Oklahoma Nut Candy

Jill Saunders 0

"My Mom, sisters and I would not feel like it was Christmas unless we had made this delicious candy. It tastes somewhere between fudge and caramels. It's best to use a wooden spoon to stir this candy with."

Ingredients {{adjustedServings}} servings 200 cals

Serving size has been adjusted!

Original recipe yields 40 servings



Amount per serving ({{servings}} total)

  • Calories:
  • 200 kcal
  • 10%
  • Fat:
  • 8.7 g
  • 13%
  • Carbs:
  • 31.1g
  • 10%
  • Protein:
  • 0.9 g
  • 2%
  • Cholesterol:
  • 22 mg
  • 7%
  • Sodium:
  • 29 mg
  • 1%

Based on a 2,000 calorie diet

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  1. Butter a 9x13 inch pan and set aside.
  2. Place the 2 cups sugar in a heavy bottomed saucepan. Stir over low heat until sugar has completely melted.
  3. Meanwhile, in a large heavy saucepan combine the 4 cups sugar and heavy cream. Stir and heat over low.
  4. Once the 2 cups of sugar has completely melted, pour it in a fine stream into the sugar/cream mixture while stirring vigorously. Raise heat to medium low and cook, stirring frequently, until it reaches 244 to 248 degrees F (118 to 120 degrees C) on a candy thermometer.
  5. Remove from heat and vigorously stir in the baking soda. Stir in the butter until melted. Set aside to cool for 20 minutes. Stir in the vanilla and beat with a wooden spoon until non-glossy and it starts to set up. Stir in the nuts and spread into the prepared pan. Cool and cut into bite-size pieces.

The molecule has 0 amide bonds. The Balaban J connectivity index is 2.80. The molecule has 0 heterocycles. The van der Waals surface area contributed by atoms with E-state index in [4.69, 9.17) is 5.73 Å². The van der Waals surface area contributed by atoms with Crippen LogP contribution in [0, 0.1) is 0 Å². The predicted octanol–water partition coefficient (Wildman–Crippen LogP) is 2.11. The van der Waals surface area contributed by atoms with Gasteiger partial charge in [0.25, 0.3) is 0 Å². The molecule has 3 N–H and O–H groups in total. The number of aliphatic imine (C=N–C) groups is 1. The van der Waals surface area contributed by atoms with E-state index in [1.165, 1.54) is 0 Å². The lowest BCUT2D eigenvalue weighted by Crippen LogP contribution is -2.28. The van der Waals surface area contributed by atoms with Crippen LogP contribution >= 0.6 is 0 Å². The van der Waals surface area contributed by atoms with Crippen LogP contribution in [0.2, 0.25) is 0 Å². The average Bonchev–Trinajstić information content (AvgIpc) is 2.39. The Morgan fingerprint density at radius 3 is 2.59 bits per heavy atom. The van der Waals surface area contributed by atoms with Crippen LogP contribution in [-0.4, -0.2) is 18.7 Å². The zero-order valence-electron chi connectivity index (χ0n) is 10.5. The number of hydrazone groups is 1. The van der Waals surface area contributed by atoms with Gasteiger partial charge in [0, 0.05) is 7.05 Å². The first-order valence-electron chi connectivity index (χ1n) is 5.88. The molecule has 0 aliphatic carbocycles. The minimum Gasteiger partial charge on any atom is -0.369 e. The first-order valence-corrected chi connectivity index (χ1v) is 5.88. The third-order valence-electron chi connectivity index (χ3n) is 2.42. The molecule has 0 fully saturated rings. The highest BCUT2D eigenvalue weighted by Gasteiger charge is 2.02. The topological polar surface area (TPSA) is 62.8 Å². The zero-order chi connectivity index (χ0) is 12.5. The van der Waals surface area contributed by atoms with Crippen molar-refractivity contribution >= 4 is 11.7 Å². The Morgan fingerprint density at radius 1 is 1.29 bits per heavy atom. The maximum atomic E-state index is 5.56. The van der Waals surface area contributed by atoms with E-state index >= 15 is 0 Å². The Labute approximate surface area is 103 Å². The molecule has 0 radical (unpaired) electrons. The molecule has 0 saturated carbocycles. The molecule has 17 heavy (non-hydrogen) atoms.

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Reviews 13

  1. 14 Ratings


I'll give the recipe 5 stars but I think that the instructions need some clarification. I have a good heavy medium 1 1/2 qt sauce pan that I used to melt the sugar in. I used a 3qt pan for the sugar/heavy cream mixture. I considered a 3qt pan a "large" sauce pan. Not so. When making this, keep in mind that when you add the baking soda, the mixture is going to "bubble up". It's going to bubble up A LOT!!! This bubbled up and OVER the top of my pan and all over the top of my new stove and ran down into the burners. I spent the 20 minute cooling period cleaning up the mess. Once I got it all under control, the candy was good. I would use a pan closer to a dutch oven sized pan next time. Yes, I will make it again, but I'll be a little wiser about it. :)


I thought it was relatively easy to make. WE loved it. My husband said it reminded him of soft, fudgy peanut brittle. I think it tasted like a cross between caramels and fudge. I will make it again! CB


This is traditionally called Aunt Bill's Brown Candy in Oklahoma. Is super delicious, but hard to make and can go "bad" quickly if not beaten continuously. Worth a couple of tries to get it right.